Nutrient and dissolved inorganic carbon variability in the North Pacific

Sayaka Yasunaka, Humio Mitsudera, Frank Whitney, Shin ichiro Nakaoka

Research output: Contribution to journalArticlepeer-review

Abstract

A compilation of surface water nutrient (phosphate, nitrate, and silicate) and partial pressure of CO2 (pCO2) observations from 1961 to 2016 reveals seasonal and interannual variability in the North Pacific. Nutrients and calculated dissolved inorganic carbon (DIC) reach maximum concentrations in March and minimum in August. Nutrient and DIC variability is in-phase (anti-phase) with changes in the mixed layer depth (sea surface temperature) north of 30 °N, and it is anti-phase (in-phase) with changes in Chl-a north of 40 °N (in 30 °N–40 °N). Seasonal drawdown of nutrients and DIC is larger toward the northwest and shows a local maximum in the boundary region between the subarctic and subtropics. Stoichiometric ratios of seasonal drawdown show that, compared to nitrate, silicate drawdown is large in the northwestern subarctic including the Bering and Okhotsk seas, and drawdown of carbon is larger toward the south. Net community production in mixed layer from March to July is estimated to be more than 6 gC/m2/mo in the boundary region between the subarctic and subtropics, the western subarctic, the Gulf of Alaska, and the Bering Sea. Nutrient and DIC concentrations vary with the Pacific Decadal Oscillation and the North Pacific Gyre Oscillation which cause changes in horizontal advection and vertical mixing. The DIC trend is positive in all analysis area and large in the western subtropics (> 1.0 μmol/l/yr). Averaged over the analysis area, it is increasing by 0.77 ± 0.03 μmol/l/yr (0.75 ± 0.02 μmol/kg/yr).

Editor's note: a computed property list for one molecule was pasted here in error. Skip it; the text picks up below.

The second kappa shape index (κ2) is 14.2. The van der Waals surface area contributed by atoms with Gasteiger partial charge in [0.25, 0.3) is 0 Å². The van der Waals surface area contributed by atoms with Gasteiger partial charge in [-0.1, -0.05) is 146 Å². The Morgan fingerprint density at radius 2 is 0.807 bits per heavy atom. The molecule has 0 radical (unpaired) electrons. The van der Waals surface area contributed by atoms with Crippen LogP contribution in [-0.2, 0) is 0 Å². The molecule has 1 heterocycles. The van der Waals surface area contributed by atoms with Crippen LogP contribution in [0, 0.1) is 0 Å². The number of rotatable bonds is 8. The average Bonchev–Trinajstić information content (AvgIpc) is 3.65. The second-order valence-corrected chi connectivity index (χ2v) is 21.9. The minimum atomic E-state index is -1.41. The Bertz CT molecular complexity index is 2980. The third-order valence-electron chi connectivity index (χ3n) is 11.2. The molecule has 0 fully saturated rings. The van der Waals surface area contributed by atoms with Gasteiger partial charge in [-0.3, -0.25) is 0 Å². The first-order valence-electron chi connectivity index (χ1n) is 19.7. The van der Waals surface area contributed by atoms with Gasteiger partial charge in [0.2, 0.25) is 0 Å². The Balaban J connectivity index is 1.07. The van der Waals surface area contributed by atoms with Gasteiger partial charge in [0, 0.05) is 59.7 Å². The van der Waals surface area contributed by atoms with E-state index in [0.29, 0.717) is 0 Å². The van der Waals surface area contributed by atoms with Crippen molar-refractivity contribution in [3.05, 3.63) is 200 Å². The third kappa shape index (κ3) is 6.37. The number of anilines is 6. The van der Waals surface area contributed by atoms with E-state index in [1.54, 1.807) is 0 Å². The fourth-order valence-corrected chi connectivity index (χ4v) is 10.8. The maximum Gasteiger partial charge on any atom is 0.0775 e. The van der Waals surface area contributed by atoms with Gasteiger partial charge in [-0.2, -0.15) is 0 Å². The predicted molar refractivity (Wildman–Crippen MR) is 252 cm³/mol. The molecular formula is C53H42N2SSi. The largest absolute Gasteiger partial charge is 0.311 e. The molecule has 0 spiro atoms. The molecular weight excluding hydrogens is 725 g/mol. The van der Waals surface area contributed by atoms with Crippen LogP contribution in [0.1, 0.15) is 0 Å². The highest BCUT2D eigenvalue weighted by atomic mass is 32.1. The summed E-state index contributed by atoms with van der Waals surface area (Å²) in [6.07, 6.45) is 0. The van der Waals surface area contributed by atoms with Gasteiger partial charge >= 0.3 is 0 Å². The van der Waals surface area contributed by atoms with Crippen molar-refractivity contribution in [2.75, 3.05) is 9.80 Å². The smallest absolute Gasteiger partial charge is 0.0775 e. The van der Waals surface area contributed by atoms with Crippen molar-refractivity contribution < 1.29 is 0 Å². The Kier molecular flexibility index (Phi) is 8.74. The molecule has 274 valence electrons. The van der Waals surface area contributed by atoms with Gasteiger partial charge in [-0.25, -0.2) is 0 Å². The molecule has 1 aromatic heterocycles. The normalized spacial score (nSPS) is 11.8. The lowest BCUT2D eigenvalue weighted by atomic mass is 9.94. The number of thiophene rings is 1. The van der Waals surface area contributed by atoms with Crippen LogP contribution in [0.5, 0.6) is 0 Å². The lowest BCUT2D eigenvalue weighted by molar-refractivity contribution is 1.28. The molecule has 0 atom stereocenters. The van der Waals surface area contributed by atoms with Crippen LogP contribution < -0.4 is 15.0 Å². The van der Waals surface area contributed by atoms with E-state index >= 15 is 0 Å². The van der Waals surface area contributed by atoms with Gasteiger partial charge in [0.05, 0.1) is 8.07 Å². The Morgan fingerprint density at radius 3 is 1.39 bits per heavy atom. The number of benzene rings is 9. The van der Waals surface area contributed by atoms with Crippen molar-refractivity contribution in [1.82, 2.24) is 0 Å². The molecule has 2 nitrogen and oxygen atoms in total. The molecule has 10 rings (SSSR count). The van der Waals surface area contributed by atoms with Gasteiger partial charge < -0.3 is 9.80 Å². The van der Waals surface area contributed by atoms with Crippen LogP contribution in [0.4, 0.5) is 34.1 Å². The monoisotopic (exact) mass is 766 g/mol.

Original languageEnglish
Pages (from-to)3-16
Number of pages14
JournalJournal of Oceanography
Volume77
Issue number1
DOIs
Publication statusPublished - 2021 Feb
Externally publishedYes

Keywords

  • DIC
  • NPGO
  • Nitrate
  • PDO
  • Phosphate
  • Silicate

ASJC Scopus subject areas

  • Oceanography

Fingerprint Dive into the research topics of 'Nutrient and dissolved inorganic carbon variability in the North Pacific'. Together they form a unique fingerprint.

Cite this